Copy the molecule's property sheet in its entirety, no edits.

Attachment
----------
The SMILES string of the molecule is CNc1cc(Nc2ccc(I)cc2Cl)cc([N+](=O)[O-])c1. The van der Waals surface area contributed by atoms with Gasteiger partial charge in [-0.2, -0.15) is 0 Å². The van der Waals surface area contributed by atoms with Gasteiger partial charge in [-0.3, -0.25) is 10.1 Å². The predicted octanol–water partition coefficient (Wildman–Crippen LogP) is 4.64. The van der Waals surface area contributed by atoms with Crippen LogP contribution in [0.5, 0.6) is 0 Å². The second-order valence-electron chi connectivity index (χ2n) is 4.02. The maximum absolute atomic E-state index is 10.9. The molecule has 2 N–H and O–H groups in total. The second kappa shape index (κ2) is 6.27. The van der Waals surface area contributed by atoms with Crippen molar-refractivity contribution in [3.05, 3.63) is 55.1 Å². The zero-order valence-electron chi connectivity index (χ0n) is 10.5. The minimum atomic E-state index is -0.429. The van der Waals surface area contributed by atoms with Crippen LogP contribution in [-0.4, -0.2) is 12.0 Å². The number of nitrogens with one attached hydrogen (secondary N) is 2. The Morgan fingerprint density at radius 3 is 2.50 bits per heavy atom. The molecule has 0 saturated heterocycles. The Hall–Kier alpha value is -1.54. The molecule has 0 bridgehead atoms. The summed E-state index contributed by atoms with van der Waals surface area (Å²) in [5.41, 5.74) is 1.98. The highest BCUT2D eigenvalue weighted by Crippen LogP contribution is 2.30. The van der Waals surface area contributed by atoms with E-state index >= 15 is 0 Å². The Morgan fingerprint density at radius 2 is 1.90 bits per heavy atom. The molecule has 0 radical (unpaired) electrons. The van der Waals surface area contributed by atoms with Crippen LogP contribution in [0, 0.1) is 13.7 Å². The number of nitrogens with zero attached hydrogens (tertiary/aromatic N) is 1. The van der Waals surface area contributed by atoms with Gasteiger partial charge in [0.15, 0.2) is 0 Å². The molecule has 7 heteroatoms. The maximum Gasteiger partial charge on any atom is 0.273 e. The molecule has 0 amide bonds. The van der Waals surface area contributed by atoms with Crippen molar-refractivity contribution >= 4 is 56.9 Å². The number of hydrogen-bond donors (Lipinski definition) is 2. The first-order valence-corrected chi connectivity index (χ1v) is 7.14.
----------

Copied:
The SMILES string of the molecule is CNc1cc(Nc2ccc(I)cc2Cl)cc([N+](=O)[O-])c1. The van der Waals surface area contributed by atoms with Gasteiger partial charge in [-0.2, -0.15) is 0 Å². The van der Waals surface area contributed by atoms with Gasteiger partial charge in [-0.3, -0.25) is 10.1 Å². The predicted octanol–water partition coefficient (Wildman–Crippen LogP) is 4.64. The van der Waals surface area contributed by atoms with Crippen LogP contribution in [0.5, 0.6) is 0 Å². The second-order valence-electron chi connectivity index (χ2n) is 4.02. The maximum absolute atomic E-state index is 10.9. The molecule has 2 N–H and O–H groups in total. The second kappa shape index (κ2) is 6.27. The van der Waals surface area contributed by atoms with Crippen molar-refractivity contribution in [3.05, 3.63) is 55.1 Å². The zero-order valence-electron chi connectivity index (χ0n) is 10.5. The minimum atomic E-state index is -0.429. The van der Waals surface area contributed by atoms with Crippen LogP contribution in [-0.4, -0.2) is 12.0 Å². The number of nitrogens with one attached hydrogen (secondary N) is 2. The Morgan fingerprint density at radius 3 is 2.50 bits per heavy atom. The molecule has 0 saturated heterocycles. The Hall–Kier alpha value is -1.54. The molecule has 0 bridgehead atoms. The summed E-state index contributed by atoms with van der Waals surface area (Å²) in [5.41, 5.74) is 1.98. The highest BCUT2D eigenvalue weighted by Crippen LogP contribution is 2.30. The van der Waals surface area contributed by atoms with E-state index >= 15 is 0 Å². The Morgan fingerprint density at radius 2 is 1.90 bits per heavy atom. The molecule has 0 radical (unpaired) electrons. The van der Waals surface area contributed by atoms with Crippen LogP contribution in [0, 0.1) is 13.7 Å². The number of nitrogens with zero attached hydrogens (tertiary/aromatic N) is 1. The van der Waals surface area contributed by atoms with Gasteiger partial charge in [0.15, 0.2) is 0 Å². The molecule has 7 heteroatoms. The maximum Gasteiger partial charge on any atom is 0.273 e. The molecule has 0 amide bonds. The van der Waals surface area contributed by atoms with Crippen molar-refractivity contribution >= 4 is 56.9 Å². The number of hydrogen-bond donors (Lipinski definition) is 2. The first-order valence-corrected chi connectivity index (χ1v) is 7.14.